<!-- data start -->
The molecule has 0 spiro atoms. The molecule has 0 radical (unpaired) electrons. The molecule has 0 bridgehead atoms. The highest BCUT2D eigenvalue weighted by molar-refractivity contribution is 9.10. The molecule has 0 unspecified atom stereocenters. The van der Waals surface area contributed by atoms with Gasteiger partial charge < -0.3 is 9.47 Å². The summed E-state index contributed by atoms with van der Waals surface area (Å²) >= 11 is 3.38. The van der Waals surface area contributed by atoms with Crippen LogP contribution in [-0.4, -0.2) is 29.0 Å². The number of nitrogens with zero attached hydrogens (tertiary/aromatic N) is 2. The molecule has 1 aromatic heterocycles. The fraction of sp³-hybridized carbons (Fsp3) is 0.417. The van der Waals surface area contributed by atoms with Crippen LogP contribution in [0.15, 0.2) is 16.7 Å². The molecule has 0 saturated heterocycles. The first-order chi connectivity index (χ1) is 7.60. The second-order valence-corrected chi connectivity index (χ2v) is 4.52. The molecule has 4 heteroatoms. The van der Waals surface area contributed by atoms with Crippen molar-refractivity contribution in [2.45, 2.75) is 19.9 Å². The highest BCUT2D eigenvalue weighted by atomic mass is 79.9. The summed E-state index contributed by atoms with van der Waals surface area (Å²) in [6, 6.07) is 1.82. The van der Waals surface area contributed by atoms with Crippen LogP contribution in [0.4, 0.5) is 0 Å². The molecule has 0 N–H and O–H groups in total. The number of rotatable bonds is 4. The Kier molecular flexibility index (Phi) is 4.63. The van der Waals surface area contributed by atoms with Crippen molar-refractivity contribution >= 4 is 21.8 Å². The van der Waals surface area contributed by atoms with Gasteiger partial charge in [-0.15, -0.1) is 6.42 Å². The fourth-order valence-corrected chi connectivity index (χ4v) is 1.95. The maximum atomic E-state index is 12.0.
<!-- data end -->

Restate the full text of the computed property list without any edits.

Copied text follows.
The molecule has 0 spiro atoms. The molecule has 0 radical (unpaired) electrons. The molecule has 0 bridgehead atoms. The highest BCUT2D eigenvalue weighted by molar-refractivity contribution is 9.10. The molecule has 0 unspecified atom stereocenters. The van der Waals surface area contributed by atoms with Gasteiger partial charge < -0.3 is 9.47 Å². The summed E-state index contributed by atoms with van der Waals surface area (Å²) >= 11 is 3.38. The van der Waals surface area contributed by atoms with Crippen LogP contribution in [-0.4, -0.2) is 29.0 Å². The number of nitrogens with zero attached hydrogens (tertiary/aromatic N) is 2. The molecule has 1 aromatic heterocycles. The fraction of sp³-hybridized carbons (Fsp3) is 0.417. The van der Waals surface area contributed by atoms with Crippen LogP contribution in [0.15, 0.2) is 16.7 Å². The molecule has 0 saturated heterocycles. The first-order chi connectivity index (χ1) is 7.60. The second-order valence-corrected chi connectivity index (χ2v) is 4.52. The molecule has 4 heteroatoms. The van der Waals surface area contributed by atoms with Crippen molar-refractivity contribution in [2.45, 2.75) is 19.9 Å². The highest BCUT2D eigenvalue weighted by atomic mass is 79.9. The summed E-state index contributed by atoms with van der Waals surface area (Å²) in [6, 6.07) is 1.82. The van der Waals surface area contributed by atoms with Crippen LogP contribution in [0.4, 0.5) is 0 Å². The molecule has 0 N–H and O–H groups in total. The number of rotatable bonds is 4. The Kier molecular flexibility index (Phi) is 4.63. The van der Waals surface area contributed by atoms with Crippen molar-refractivity contribution >= 4 is 21.8 Å². The van der Waals surface area contributed by atoms with Gasteiger partial charge in [-0.15, -0.1) is 6.42 Å². The fourth-order valence-corrected chi connectivity index (χ4v) is 1.95. The maximum atomic E-state index is 12.0.